Seven Strategies For Successful Agency Hook-Ups - Pharmaceutical Executive


Seven Strategies For Successful Agency Hook-Ups

Agency Confidential

A better way?

If, after all this, you decide this no longer is a suitable, or workable, model for the 21st century, then here are seven strategies that will work well:

1 Pick an agency that knows your business. You probably do not have time to train a team in your therapeutic area: If you are working in cardiovascular disease, you will have a wide choice; if you are working in pediatric vaccines, you will struggle to find three teams to pick between (once you have ruled out those working on directly competing projects). Get the agencies you are considering to tell you what they know. Only the most pathetically inadequate will send you a bad set of case studies or an irrelevant set of bios.

Instead, ask for a couple of hours to meet (or talk on the phone if you want to be really considerate of their time). Tell them not to prepare anything formal, but to be ready to talk about the big issues in the field. Say you're not expecting answers, but an appreciation of the problems and opportunities and some idea of the processes that they will use to think them through. Tell them that you will run the discussion, and that everybody who is invited to the discussion from their side will be expected to contribute. If you're not comfortable doing this, enlist a colleague who is (most senior people in medical affairs love chairing discussions).

Then make sure you listen. They'll try to get you to talk, because many of them will think that their job is to tell you what you want to hear. Play the strong, contemplative type—at least for a couple of hours. Ask open-ended questions and explore their ideas, but don't tell them what you are thinking. (You will need to do this separately with each group that you are interested in—no one will discuss their real insights in front of the competition). You'll see who really understands the area. You won't yet know whether the people who impress you will actually do the work for you, but usually you'll know who you want to work with.

2 Pick an agency with the right skills. If you want to convince dermatologists to stick with proven treatments, you need one mindset; if you want to mobilize patient groups to participate in hunger strikes, you need another. If you can, find an agency that knows the therapeutic area and has the right skills. If not, it is easier to pick up a new set of category learning than to develop new skills. You might not feel qualified to judge, for example, how good an agency is at patient group relations, but approach it with the same method: listen, question, play stupid if you need to, and decide how much they really know.

3 Hire them all. If you have time, do what a client did to me years ago: She awarded three small projects to different agencies, and said that she would review things in six months. She did not commit to consolidating but, in the end, she did. Six months was long enough for the two big agencies to assign their usual team of bright adolescents—the client later told me that the final straw with one had come when an earnest young man told her, very confidently, that it would cost a lot to "translate into Indian." Because the contracts were not explicitly linked to a big future opportunity, they slipped under the new-business radar systems at the agencies, and she got to see what working together would really be like. One of her tests was how well the agencies worked together—she figured that those who focused on blaming a competitor would probably blame her or her colleagues for future problems, while those who found the solutions to collaboration problems would behave the same way when they had all the business. This gives you the freedom to try smaller, newer agencies that seem good but don't have a track record in delivering.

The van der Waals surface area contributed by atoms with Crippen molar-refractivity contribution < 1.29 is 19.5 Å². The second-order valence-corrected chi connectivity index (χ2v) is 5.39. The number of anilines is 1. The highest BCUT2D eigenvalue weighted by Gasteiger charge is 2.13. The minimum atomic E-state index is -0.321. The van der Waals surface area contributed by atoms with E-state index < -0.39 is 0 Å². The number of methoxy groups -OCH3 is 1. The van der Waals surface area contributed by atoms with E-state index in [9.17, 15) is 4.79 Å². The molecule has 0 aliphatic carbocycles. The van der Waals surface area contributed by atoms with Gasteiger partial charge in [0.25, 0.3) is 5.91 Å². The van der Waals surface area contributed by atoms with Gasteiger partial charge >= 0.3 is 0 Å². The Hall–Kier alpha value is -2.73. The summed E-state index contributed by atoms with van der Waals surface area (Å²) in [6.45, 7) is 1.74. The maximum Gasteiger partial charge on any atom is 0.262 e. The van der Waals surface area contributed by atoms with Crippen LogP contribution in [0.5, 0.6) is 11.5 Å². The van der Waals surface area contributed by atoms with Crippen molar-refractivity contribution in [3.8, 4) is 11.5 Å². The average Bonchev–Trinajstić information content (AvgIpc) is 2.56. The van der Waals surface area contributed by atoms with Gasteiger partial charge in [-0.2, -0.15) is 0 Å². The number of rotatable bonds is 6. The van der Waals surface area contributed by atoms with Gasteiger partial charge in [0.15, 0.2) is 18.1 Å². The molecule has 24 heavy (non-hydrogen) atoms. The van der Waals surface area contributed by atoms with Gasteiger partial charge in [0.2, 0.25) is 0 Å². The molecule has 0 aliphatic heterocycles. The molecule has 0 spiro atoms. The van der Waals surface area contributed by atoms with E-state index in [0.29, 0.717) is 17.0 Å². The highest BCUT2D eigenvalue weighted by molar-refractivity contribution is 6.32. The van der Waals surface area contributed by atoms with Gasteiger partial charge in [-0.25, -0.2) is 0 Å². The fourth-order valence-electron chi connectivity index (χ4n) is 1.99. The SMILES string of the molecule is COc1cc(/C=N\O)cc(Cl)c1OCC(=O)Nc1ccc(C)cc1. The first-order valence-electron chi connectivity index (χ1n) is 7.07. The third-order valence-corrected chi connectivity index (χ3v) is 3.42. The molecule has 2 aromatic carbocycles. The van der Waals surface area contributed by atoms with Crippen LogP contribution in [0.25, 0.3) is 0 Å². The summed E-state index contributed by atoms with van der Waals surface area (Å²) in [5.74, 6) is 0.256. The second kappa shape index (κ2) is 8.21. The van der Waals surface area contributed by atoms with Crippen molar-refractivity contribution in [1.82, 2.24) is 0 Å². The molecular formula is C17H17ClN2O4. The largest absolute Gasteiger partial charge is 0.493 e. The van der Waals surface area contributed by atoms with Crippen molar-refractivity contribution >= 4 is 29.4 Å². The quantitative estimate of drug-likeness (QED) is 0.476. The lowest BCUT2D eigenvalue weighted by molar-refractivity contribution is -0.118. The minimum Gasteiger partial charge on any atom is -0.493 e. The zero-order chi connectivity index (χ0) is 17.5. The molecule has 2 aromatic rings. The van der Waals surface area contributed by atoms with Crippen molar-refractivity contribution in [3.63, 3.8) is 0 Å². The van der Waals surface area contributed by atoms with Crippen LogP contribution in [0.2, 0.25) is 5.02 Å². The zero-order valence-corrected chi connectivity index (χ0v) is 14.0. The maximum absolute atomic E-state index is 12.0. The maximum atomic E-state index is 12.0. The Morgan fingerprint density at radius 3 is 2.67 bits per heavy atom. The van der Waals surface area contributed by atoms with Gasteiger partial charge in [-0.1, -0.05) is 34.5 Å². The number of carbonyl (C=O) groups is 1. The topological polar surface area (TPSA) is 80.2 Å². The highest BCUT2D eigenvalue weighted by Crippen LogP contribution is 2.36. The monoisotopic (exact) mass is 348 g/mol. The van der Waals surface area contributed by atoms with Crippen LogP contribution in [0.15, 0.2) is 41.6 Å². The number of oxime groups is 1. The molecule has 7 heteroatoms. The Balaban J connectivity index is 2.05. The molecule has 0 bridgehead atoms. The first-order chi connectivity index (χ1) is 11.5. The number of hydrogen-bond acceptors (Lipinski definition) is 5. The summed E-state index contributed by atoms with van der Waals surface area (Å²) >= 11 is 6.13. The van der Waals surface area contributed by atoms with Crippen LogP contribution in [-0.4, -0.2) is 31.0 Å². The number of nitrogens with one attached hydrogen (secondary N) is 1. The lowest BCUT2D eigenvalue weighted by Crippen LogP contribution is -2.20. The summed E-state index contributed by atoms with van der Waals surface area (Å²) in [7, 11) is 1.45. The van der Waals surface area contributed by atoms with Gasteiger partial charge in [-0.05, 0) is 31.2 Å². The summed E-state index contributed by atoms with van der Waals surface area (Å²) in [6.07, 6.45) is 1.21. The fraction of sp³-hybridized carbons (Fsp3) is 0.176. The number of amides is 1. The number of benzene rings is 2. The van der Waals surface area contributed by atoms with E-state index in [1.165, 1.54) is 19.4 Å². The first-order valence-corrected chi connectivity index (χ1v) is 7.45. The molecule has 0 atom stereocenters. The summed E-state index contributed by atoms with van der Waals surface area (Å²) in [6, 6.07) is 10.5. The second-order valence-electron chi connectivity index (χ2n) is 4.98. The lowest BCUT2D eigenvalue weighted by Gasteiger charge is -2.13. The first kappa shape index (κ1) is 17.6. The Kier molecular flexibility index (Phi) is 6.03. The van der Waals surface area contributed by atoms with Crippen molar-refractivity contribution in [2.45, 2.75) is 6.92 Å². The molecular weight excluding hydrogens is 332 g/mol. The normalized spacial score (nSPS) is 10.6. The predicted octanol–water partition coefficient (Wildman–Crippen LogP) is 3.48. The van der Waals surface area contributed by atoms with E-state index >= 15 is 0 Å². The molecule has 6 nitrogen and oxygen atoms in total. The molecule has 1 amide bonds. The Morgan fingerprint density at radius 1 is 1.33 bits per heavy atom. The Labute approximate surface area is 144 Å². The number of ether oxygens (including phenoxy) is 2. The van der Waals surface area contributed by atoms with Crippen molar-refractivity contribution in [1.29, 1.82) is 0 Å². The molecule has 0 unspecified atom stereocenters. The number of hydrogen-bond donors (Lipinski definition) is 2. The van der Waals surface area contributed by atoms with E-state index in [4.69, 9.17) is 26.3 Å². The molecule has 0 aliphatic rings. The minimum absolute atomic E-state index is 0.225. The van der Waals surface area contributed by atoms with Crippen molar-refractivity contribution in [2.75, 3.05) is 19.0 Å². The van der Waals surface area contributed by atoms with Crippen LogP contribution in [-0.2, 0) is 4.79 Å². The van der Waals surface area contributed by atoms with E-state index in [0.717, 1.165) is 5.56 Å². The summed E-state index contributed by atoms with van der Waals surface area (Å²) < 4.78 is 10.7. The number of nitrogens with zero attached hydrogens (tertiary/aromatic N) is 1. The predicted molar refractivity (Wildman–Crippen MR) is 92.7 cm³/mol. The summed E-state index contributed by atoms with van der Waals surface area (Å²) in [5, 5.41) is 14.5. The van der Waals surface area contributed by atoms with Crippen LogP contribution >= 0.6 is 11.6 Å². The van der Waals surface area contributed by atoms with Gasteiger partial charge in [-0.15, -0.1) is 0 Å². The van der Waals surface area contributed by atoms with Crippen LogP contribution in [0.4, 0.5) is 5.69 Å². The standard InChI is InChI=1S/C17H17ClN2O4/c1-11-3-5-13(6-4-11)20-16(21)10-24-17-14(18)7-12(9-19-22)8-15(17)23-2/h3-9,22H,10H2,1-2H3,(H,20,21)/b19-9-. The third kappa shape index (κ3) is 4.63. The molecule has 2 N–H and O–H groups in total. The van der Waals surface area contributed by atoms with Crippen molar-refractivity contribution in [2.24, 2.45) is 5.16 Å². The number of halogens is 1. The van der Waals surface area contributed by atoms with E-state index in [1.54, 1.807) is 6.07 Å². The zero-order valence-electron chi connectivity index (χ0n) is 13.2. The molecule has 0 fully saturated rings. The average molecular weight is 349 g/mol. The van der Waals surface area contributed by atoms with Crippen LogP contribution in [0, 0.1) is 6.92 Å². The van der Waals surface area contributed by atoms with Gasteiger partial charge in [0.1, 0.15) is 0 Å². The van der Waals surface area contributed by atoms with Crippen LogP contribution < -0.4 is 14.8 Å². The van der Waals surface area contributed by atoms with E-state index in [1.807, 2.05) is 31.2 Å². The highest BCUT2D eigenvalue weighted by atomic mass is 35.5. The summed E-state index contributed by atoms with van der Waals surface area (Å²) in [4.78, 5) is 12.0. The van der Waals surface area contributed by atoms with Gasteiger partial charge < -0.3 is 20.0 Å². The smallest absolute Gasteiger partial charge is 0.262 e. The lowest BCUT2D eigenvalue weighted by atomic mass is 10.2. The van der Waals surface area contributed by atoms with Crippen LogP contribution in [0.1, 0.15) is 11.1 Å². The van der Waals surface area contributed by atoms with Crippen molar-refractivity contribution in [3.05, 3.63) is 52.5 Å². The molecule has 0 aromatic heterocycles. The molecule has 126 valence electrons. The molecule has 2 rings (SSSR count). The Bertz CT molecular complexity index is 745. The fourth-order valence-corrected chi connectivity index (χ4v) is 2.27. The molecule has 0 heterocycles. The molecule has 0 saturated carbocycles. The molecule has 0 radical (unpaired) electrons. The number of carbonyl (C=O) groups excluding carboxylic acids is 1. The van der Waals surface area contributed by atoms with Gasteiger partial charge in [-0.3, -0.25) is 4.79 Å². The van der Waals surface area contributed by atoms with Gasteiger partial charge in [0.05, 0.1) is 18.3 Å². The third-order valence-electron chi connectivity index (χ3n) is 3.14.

4 Use the German model. If you don't have time to follow the dating model I've suggested above, give each shortlisted agency a small, well-defined task and pay them a reasonable amount to propose a framework for handling it. Tell them that you may or may not assign more work to any team that impresses you. You will then own the answers and can use them as you see fit. Again, you will short-circuit most agency new-business systems—this will be treated as a paid project and you will get the teams that real clients get. For example, you might ask for three innovative ways of activating men with IBS who are willing to talk to a doctor. Ask for them to be explained in detail and cost, but say that you will not decide between agencies based on the quality of the creative materials; good creative thinking takes lots of trial and error. Nor will you expect them to approach third parties on your behalf. You will get a flavor of working with each. Call the most junior person listed as working on the project to discuss the ideas soon after you get them—do it without warning. ("I just wondered if you had a minute to clear up a few questions?") Then schedule a proper team discussion.


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